The manufacturing industry faces a talent shortage, and it will take a multifaceted approach to address the issue. The industry was already struggling to find workers before the COVID-19 pandemic made it worse. As the marketplace adjusts, finding workers and retaining talent will come down to a series of factors, including job safety and a focus on employee health and wellness.

The pandemic caused workers to rethink their lifestyle, and many voluntarily left their jobs. At the same time, many manufacturers shut down during the height of the pandemic, causing millions of workers to lose their jobs. Today, as the pandemic evolves, manufacturers are working through backlogs or trying to meet and maintain elevated levels of demand for their products. This demand is putting pressure on an labor market that was already tight.

People are also re-evaluating their priorities in life, and some are leaving or retiring from the workforce. Other employees may be sitting on the sidelines, waiting for the right opportunity to re-enter the workforce. Another driving factor to the talent shortage is the availability of certain skills in the marketplace. Depending on the company, manufacturing jobs can require a higher level of skill that may not be readily available.

Certainly, automation can help alleviate the worker shortage. For example, collaborative robots are enabling manufacturers to automate mundane tasks, such as machine tending. That allows manufacturers to assign scarce human workers to tasks that they do best. Of course, more automation also creates a need for skilled workers who know how to program, calibrate and maintain the equipment.


Not Just Anyone

Addressing the talent shortage in manufacturing is about more than just trying to fill open positions. If a manufacturer is unable to find workers who align with their needs, values and culture, it can impact productivity, safety and operational efficiencies.

It is not uncommon for people who are new to the industry to fill entry-level manufacturing jobs, but that inexperience greatly increases risk for injury. In fact, The Hartford’s workers’ compensation claims data for manufacturers indicates employees with less than one year of experience drive one-third of claim frequency. Even people who have manufacturing experience can be at an increased risk of injury if they have been out of work, are working on unfamiliar machinery, or are working longer hours. They may not be as conditioned to work as they were before the pandemic, which can lead to a higher risk of injuries in the workplace. Employers must recognize this situation and have a plan to reduce risk.

An effective and detailed training and onboarding process lays the foundation for high employee morale, safety and success. It is imperative that new employees learn how to properly perform their job duties. At the end of the day, we all want our employees to return home from work safely every day.


Assessments and Tools

One way to ensure a prospective employee can perform a role is to conduct fit-for-duty testing. The Hartford’s onsite and virtual injury prevention services (IPS) provide proactive injury prevention methods, first-aid treatment and overall wellness support that can help employees stay healthy on the job. IPS can be customized to meet each employer’s unique needs by offering a variety of services. For example, a physical demands analysis (PDA) is a foundational tool that can help employers during the hiring process. IPS offers physical ability testing, individual ergonomic assessments and fit-for-duty sessions.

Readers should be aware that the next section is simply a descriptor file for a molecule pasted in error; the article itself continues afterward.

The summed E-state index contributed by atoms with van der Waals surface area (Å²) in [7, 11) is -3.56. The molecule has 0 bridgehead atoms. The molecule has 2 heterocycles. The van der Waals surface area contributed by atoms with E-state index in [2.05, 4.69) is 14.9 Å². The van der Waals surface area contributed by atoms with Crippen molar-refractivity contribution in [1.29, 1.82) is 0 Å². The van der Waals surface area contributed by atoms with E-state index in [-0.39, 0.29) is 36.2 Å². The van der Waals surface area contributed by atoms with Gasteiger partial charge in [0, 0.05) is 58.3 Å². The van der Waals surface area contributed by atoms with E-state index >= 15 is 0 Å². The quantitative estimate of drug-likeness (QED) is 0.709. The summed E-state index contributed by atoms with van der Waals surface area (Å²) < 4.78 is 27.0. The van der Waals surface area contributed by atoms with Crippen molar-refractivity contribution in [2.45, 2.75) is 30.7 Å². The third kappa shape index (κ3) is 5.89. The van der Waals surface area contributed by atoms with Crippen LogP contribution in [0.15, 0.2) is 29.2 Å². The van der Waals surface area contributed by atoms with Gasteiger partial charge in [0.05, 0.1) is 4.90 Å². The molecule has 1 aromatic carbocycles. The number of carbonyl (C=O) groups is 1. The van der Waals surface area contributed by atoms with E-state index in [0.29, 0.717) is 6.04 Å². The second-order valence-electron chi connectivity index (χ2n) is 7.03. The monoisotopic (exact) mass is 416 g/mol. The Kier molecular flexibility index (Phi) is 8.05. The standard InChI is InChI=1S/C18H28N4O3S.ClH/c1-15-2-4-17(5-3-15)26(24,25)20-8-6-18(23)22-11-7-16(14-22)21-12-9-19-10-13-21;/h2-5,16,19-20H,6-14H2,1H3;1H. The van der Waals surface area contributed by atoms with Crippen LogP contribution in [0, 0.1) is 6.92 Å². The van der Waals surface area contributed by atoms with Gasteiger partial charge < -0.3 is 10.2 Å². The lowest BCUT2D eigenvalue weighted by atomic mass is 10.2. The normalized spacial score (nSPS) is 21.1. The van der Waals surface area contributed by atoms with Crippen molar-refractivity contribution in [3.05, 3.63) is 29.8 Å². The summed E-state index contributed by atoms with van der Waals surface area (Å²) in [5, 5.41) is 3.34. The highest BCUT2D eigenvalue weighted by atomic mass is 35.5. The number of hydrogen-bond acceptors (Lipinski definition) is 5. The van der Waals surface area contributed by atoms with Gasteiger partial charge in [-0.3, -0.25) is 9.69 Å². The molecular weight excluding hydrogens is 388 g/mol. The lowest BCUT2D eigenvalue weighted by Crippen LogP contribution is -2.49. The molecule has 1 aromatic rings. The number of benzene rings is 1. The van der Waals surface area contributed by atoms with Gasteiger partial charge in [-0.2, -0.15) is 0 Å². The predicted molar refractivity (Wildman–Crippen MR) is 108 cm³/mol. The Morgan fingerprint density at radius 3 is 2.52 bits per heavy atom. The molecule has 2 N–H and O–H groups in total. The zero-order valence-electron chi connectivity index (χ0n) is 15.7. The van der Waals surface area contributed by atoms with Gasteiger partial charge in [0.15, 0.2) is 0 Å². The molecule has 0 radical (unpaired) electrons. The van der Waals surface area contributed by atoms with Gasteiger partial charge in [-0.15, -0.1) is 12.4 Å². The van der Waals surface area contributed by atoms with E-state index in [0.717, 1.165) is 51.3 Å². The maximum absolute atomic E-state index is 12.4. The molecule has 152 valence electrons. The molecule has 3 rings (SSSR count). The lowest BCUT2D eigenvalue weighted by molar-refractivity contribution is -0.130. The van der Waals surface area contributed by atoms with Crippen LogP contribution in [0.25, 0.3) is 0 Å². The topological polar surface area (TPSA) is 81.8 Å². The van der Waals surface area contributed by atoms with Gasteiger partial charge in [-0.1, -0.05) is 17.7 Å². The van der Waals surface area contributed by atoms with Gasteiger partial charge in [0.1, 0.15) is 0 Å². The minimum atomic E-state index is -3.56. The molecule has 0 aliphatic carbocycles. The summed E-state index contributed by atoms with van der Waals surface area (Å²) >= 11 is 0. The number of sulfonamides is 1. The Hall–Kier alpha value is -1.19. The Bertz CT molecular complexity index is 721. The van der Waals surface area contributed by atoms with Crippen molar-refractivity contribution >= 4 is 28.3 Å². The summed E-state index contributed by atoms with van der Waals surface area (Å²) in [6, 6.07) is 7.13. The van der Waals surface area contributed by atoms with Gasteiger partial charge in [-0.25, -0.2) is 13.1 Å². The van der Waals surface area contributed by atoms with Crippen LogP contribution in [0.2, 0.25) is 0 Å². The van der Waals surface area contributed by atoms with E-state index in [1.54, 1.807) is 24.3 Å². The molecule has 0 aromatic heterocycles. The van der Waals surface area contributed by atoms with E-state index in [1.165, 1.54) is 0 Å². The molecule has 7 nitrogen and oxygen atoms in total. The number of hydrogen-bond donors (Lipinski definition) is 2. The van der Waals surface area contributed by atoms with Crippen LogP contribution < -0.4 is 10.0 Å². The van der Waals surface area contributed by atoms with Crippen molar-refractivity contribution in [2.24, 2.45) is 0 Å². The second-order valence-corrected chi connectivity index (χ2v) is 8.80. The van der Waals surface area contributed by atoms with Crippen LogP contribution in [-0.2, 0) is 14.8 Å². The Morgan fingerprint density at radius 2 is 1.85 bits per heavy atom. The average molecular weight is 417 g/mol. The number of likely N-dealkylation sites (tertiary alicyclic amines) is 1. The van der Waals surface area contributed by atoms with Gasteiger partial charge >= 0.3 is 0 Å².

Considering manufacturers are hiring individuals that will likely need to be industrial athletes at work, performing in roles that are physically demanding all day, The Hartford helps mitigate risk for injuries by providing objective tools that can improve workplace safety. For example, employers can use a PDA when developing a safety program because it evaluates the physical requirements of a specific job. It measures the physical tolerance requirements to perform essential and marginal job tasks and maximum force requirements. It also provides information on positional tolerances along with machinery, tools and environmental factors surrounding a job function.

Manufacturers can also use a physical demand analysis during the hiring process. Post-offer and pre-hire testing gives potential employees an idea of the demands of the job, and it demonstrates their ability to perform the job safely. If potential employees are unable to perform a particular job, then the job is likely not right for them. The presence of a PDA provides the employer with a defensible and safe platform for new hire testing and can help identify return-to-work options if there is a workers’ compensation claim.


Creating a Culture to Attract Talent

Creating a positive workplace culture that’s focused on safety and employee success is critical. Since the start of the pandemic, manufacturers have placed more of a focus on employee health and wellness.

It is also important to take a holistic approach and invest in employee mental health. The pandemic increased people’s feelings of anxiety and depression. In fact, most working Americans in The Hartford’s recent survey reported having at least a few symptoms of a mental health condition within the past two weeks. Offering programs like Injury Prevention Services demonstrates to employees that a manufacturer is serious about their workers’ overall health and wellness. When an employer can connect the dots that employee safety and well-being have a direct correlation to their mental health and overall morale, that’s when they’ll start attracting and retaining talent.

With IPS and other services, employers can send a message that they care about their employees and they’re trying to keep them happy and safe at work.